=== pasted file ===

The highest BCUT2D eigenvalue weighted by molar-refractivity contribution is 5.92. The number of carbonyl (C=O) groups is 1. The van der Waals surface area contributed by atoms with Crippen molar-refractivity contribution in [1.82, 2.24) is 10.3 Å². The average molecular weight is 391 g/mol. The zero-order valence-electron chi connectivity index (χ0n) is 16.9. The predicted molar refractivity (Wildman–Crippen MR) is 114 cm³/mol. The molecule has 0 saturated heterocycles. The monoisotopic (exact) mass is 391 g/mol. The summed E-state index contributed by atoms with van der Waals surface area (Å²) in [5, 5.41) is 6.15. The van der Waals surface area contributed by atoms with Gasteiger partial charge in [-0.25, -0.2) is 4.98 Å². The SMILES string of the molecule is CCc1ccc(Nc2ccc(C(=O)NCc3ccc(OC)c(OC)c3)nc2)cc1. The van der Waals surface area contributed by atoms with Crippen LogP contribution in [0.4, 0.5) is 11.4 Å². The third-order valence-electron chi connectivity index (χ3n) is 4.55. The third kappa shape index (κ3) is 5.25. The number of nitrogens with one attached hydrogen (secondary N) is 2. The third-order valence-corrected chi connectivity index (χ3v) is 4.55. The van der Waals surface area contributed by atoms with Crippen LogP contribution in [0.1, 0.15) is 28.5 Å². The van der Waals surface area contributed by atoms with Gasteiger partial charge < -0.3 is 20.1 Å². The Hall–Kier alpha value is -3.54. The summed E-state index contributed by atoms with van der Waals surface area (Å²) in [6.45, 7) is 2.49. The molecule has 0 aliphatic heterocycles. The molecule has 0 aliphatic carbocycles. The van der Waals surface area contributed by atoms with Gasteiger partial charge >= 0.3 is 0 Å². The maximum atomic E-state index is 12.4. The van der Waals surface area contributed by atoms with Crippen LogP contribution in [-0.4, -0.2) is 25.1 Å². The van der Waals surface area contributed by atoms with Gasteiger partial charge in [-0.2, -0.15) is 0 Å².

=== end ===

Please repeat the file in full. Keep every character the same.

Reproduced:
The highest BCUT2D eigenvalue weighted by molar-refractivity contribution is 5.92. The number of carbonyl (C=O) groups is 1. The van der Waals surface area contributed by atoms with Crippen molar-refractivity contribution in [1.82, 2.24) is 10.3 Å². The average molecular weight is 391 g/mol. The zero-order valence-electron chi connectivity index (χ0n) is 16.9. The predicted molar refractivity (Wildman–Crippen MR) is 114 cm³/mol. The molecule has 0 saturated heterocycles. The monoisotopic (exact) mass is 391 g/mol. The summed E-state index contributed by atoms with van der Waals surface area (Å²) in [5, 5.41) is 6.15. The van der Waals surface area contributed by atoms with Gasteiger partial charge in [-0.25, -0.2) is 4.98 Å². The SMILES string of the molecule is CCc1ccc(Nc2ccc(C(=O)NCc3ccc(OC)c(OC)c3)nc2)cc1. The van der Waals surface area contributed by atoms with Crippen LogP contribution in [0.4, 0.5) is 11.4 Å². The third-order valence-electron chi connectivity index (χ3n) is 4.55. The third kappa shape index (κ3) is 5.25. The number of nitrogens with one attached hydrogen (secondary N) is 2. The third-order valence-corrected chi connectivity index (χ3v) is 4.55. The van der Waals surface area contributed by atoms with Crippen LogP contribution in [0.1, 0.15) is 28.5 Å². The van der Waals surface area contributed by atoms with Gasteiger partial charge < -0.3 is 20.1 Å². The Hall–Kier alpha value is -3.54. The summed E-state index contributed by atoms with van der Waals surface area (Å²) in [6.45, 7) is 2.49. The molecule has 0 aliphatic heterocycles. The molecule has 0 aliphatic carbocycles. The van der Waals surface area contributed by atoms with Gasteiger partial charge >= 0.3 is 0 Å². The maximum atomic E-state index is 12.4. The van der Waals surface area contributed by atoms with Crippen LogP contribution in [-0.4, -0.2) is 25.1 Å². The van der Waals surface area contributed by atoms with Gasteiger partial charge in [-0.2, -0.15) is 0 Å².